Given three non-collinear points, \(A, B\) and \(C\), there is only one circle containing those three points. Three non-collinear points also form the vertices of a triangle. According to a theorem from geometry, the ratio of a side of a triangle to the sine of the opposite angle equals the diameter of the circumscribed circle. Since for a given triangle there is only one circumscribed circle, then one may compute its diameter by computing the ratio between any of its three sides and the sine of the angle opposite that side. That is,

Diameter \(=\dfrac{a}{\sin A}=\dfrac{b}{\sin B}=\dfrac{c}{\sin C}\)

This identity is called the Law of Sines.

The Law of Sines, together with the Law of Cosines which we will study shortly, are useful for **solving triangles**.

There are six pieces of information that must be known before a triangle is 'solved': the size of its three angles and the size of its three sides.

In order to solve a triangle, one must know at least three of the six pieces of information at the start. The one exception to this principle is this: knowing only the three angles is sufficient for finding the ratios of the three sides, but is insufficient for finding the actual lengths of the three sides.

Why can't one determine the length of the three sides of a triangle if one knows all three angles?

There are six different ways to classify the three given pieces of information:

**SSS**: The lengths of all three sides are given.

**SAS**: The lengths of two sides and the size of the angle between them are given.

**SSA**: The lengths of two sides and the size of the angle opposite one of them are given.

**ASA**: The sizes of two angles and the length of the side between them are given.

**SAA**: The sizes of two angles and the length of the side opposite one of them are given.

**AAA**: The sizes of all three angles are given.

Note that some combinations of three pieces of information will not have a solution.

For example, the sum of the three angles of a triangle must be \(180^\circ\). Thus in the case of ASA, if the two angles add to more than \(180^\circ\), there will be no solution.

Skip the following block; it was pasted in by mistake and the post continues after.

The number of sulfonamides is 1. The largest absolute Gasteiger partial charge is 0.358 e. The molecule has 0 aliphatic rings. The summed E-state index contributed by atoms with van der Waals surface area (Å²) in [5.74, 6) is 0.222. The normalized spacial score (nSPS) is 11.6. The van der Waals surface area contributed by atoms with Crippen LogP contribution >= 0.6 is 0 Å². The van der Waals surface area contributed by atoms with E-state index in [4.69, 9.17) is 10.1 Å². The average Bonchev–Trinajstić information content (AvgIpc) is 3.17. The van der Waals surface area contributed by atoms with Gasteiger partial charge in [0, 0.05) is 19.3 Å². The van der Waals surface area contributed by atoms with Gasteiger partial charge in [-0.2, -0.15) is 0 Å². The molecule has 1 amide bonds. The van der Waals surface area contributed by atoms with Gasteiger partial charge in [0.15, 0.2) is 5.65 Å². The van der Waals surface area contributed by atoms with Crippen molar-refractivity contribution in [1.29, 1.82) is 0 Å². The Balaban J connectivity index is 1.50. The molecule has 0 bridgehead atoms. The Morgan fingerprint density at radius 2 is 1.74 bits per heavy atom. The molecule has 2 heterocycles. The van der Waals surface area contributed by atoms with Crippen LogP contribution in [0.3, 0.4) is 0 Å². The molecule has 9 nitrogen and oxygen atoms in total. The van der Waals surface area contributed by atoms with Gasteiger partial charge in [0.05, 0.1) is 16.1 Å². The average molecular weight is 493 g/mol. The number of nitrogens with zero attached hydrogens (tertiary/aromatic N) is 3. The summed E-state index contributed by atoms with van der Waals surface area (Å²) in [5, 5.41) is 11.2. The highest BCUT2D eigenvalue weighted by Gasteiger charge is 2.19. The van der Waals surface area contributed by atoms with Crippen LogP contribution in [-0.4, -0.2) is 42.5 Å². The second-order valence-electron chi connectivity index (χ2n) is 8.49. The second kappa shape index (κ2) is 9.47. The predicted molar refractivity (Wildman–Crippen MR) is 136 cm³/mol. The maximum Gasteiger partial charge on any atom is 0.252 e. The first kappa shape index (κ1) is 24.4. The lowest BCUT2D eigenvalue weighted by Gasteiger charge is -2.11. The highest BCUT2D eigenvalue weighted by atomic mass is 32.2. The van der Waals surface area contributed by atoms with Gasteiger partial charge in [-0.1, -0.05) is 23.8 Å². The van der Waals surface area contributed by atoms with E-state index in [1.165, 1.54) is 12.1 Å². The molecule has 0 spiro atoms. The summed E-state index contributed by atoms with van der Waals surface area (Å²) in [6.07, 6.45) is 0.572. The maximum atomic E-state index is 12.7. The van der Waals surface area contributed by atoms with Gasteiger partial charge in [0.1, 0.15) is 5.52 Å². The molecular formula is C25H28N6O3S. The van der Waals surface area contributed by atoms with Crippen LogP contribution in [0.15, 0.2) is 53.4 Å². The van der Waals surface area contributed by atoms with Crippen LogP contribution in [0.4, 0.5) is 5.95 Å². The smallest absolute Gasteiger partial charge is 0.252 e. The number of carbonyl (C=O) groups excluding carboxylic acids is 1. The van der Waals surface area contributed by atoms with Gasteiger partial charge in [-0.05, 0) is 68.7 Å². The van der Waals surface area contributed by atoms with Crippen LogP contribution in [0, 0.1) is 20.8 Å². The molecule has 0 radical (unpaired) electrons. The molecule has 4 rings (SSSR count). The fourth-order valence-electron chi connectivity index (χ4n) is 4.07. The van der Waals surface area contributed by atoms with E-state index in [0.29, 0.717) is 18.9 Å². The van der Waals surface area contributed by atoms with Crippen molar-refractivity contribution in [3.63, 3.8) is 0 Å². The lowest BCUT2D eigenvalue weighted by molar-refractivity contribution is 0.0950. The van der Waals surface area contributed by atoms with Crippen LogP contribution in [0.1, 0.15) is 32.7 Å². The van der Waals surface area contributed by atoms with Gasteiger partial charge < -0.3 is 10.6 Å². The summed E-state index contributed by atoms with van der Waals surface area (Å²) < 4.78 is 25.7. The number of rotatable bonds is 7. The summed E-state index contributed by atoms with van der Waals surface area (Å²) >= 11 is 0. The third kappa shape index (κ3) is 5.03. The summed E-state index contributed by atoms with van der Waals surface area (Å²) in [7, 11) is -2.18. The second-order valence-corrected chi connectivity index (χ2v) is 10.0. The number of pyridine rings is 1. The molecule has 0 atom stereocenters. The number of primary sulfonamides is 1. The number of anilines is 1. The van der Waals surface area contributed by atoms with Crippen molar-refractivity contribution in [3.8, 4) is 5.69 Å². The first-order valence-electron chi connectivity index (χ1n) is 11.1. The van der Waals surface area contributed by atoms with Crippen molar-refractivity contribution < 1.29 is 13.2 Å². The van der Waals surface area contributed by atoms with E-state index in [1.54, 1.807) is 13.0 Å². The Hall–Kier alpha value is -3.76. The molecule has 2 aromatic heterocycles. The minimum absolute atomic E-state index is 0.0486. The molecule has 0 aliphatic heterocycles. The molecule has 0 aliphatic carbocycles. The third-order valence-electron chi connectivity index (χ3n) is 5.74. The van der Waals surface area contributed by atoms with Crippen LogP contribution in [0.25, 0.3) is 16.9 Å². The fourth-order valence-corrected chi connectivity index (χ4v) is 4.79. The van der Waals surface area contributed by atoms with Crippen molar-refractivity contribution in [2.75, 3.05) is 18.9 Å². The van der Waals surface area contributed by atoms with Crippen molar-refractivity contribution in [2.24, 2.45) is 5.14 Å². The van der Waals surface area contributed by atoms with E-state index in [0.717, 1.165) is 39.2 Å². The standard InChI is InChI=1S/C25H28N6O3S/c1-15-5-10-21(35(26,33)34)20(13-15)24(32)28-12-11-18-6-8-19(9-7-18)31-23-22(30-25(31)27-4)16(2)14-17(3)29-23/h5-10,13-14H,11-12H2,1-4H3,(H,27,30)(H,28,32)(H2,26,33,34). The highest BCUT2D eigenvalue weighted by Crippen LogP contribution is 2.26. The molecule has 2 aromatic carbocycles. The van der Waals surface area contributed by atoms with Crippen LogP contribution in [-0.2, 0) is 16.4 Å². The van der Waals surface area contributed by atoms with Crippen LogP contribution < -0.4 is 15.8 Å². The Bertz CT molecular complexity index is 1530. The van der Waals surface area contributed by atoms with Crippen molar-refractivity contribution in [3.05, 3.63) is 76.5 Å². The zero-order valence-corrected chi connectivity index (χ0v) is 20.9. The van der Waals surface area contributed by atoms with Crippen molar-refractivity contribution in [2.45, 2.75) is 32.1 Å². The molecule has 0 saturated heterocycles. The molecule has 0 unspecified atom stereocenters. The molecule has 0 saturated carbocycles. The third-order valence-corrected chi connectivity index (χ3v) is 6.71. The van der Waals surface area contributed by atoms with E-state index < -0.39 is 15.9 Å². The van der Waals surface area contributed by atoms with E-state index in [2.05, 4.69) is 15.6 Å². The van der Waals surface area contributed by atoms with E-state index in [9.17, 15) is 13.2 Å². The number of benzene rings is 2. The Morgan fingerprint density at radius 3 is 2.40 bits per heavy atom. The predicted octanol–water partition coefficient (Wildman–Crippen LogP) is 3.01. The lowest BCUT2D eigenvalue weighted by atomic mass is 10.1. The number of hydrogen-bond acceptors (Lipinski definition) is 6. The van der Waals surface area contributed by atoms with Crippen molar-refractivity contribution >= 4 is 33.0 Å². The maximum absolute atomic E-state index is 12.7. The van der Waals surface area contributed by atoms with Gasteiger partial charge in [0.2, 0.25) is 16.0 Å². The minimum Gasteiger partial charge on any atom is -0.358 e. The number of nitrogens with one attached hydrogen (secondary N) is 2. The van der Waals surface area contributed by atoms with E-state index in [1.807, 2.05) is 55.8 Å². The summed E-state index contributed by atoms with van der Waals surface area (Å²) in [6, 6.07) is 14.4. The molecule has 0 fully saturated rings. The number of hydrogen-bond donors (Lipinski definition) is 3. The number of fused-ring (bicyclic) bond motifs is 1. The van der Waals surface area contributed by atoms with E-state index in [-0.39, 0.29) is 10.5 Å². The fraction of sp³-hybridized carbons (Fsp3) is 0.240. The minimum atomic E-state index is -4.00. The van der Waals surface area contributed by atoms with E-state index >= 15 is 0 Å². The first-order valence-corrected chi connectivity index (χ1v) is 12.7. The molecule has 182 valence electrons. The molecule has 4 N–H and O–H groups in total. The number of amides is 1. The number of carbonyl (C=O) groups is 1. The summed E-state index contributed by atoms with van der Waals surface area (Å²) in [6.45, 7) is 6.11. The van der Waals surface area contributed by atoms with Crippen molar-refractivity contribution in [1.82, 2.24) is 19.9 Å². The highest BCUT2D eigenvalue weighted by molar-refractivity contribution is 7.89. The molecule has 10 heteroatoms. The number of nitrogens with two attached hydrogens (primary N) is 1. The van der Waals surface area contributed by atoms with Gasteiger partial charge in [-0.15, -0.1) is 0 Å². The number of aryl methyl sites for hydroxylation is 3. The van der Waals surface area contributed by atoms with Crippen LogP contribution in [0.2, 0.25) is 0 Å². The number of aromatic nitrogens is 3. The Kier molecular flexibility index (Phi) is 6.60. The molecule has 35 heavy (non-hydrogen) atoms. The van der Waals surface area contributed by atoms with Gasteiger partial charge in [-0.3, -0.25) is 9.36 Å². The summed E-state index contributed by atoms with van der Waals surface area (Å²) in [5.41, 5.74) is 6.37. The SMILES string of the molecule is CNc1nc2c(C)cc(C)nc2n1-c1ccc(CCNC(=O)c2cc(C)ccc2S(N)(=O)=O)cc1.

Or in the case of SSS, if the sum of two of the sides is less than the third side, there will be no solution, since the sum of two sides of a triangle is always greater than the third side.

SAS is the only case where all possible lengths of the sides and all possible angles greater than \(0^\circ\) and less than \(180^\circ\) will have a solution.

Explain why each of the following 'triangles' has no solution:

- SSS: \(a = 7, b = 2, c = 4\)
- ASA: \(A = 85^\circ, b = 10, C = 98^\circ\)
- SAA: \(a = 12, B = 100^\circ, C = 90^\circ\)
- AAA: \(A = 65^\circ, B = 82^\circ, C = 35^\circ\)

In order to apply the Law of Sines, it is necessary to know the size of at least one side and the size of the angle opposite that side. That is, one must know at least one side-sine pair.

One will have a side-sine pair in the case of SSA or SAA. But if one is given ASA, one can deduce the third angle since the sum all all three angles must be \(180^\circ\) Thus one will know a side-sine pair given ASA.

So the Law of Sines is used to solve triangles given SSA, SAA or ASA.

SAA and ASA are worked essentially the same: find the third angle, then use the side-sine pair to solve the other two sides.

Example: Given \(a = 10, A = 30^\circ\) and \(C = 120^\circ\), solve the triangle.

First find \(B = 180^\circ - 30^\circ - 120^\circ = 30^\circ\).

Next, use the fact that \(\dfrac{b}{\sin B}=\dfrac{a}{\sin A}\) to find \(b\), since \(b = \dfrac{a\sin B}{\sin A}= \dfrac{10 \sin 30^\circ}{\sin 30^\circ} = 10\).

Likewise, \(\dfrac{c}{\sin C}=\dfrac{a}{\sin A}\), so \(c = \dfrac{a\sin C}{\sin A}= \dfrac{10 \sin 120^\circ}{\sin 30^\circ} = 10\sqrt{3}\).

Thus the solution of the triangle is:

\(B = 120^\circ\) |

\(b=10\) |

\(c=10\sqrt{3}\) |

Given \(A = 24^\circ, B = 80^\circ\) and \(c = 20\), solve the triangle.

It is possible for the case SSA to have no solution for some combinations of lengths of the sides and angles.

Explain why the following SSA 'triangle' has no solution. Hint: the sine of an angle cannot be greater than 1.

\(A = 60^\circ, a = 2, b = 10\)

Two angles between \(0^\circ\) and \(180^\circ\) are said to be '**supplementary angles**' if their sum is \(180^\circ\).

Supplementary angles have the same sine.

Knowing the sine of one of the angles of a triangle is not sufficient information to uniquely determine the angle.

For example, suppose we want to find \(A\) and all we know is that \(\sin A = \frac{1}{2}\).

Then \(A\) could be \(30^\circ\) or \(A\) could be the supplementary angle \(150^\circ\). We cannot assume that the correct value is \(30^\circ\) unless we can rule out \(150^\circ\).

In general for an angle \(A\) in \(\triangle ABC\), if \(\sin A = y\), then either \(A = \arcsin y\) or \(A = 180^\circ - \arcsin y\).

\(A = \arcsin y\) is the **acute** solution and \(A = 180^\circ - \arcsin y\) is the **obtuse** solution.

Sometimes this situation arises when solving SSA triangles. When this happens and when we cannot rule out the larger solution, then we must list two separate solutions to the triangle.

A ship sailing due north spots a lighthouse \(30^\circ\) off the port side (to the left of its line of travel). Two miles later, the lighthouse is \(50^\circ\) off the port side. How far is the ship from the lighthouse at that point? (Assume the earth is flat.)

Scientists wish to measure the diameter of a large circular meteor crater. Two points \(A\) and \(B\) on the edge of the pit are 120 feet apart. From a point \(C\) on the far side of the pit, the angle between the lines \(AC\) and \(BC\) is measured to be \(8^\circ\). Use the Law of Sines to find the diameter of the crater.